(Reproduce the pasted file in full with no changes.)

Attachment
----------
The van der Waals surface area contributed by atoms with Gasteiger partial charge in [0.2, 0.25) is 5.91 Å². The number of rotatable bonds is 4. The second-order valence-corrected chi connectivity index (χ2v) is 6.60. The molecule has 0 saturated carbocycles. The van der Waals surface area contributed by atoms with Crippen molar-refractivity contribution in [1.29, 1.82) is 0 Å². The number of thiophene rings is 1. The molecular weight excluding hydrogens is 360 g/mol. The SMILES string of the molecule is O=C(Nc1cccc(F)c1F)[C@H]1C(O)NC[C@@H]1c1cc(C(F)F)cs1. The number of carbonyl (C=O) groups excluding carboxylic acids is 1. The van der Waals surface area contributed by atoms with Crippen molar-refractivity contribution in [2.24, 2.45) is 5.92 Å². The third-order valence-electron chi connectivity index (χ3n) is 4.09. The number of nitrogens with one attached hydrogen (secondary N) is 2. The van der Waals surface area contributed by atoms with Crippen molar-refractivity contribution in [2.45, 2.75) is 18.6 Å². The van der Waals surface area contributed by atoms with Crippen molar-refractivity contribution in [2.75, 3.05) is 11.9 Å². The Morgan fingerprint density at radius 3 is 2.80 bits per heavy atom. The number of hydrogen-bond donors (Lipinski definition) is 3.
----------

The van der Waals surface area contributed by atoms with Gasteiger partial charge in [0.2, 0.25) is 5.91 Å². The number of rotatable bonds is 4. The second-order valence-corrected chi connectivity index (χ2v) is 6.60. The molecule has 0 saturated carbocycles. The van der Waals surface area contributed by atoms with Crippen molar-refractivity contribution in [1.29, 1.82) is 0 Å². The number of thiophene rings is 1. The molecular weight excluding hydrogens is 360 g/mol. The SMILES string of the molecule is O=C(Nc1cccc(F)c1F)[C@H]1C(O)NC[C@@H]1c1cc(C(F)F)cs1. The number of carbonyl (C=O) groups excluding carboxylic acids is 1. The van der Waals surface area contributed by atoms with Crippen molar-refractivity contribution in [2.24, 2.45) is 5.92 Å². The third-order valence-electron chi connectivity index (χ3n) is 4.09. The number of nitrogens with one attached hydrogen (secondary N) is 2. The van der Waals surface area contributed by atoms with Crippen molar-refractivity contribution in [2.45, 2.75) is 18.6 Å². The van der Waals surface area contributed by atoms with Crippen molar-refractivity contribution in [2.75, 3.05) is 11.9 Å². The Morgan fingerprint density at radius 3 is 2.80 bits per heavy atom. The number of hydrogen-bond donors (Lipinski definition) is 3.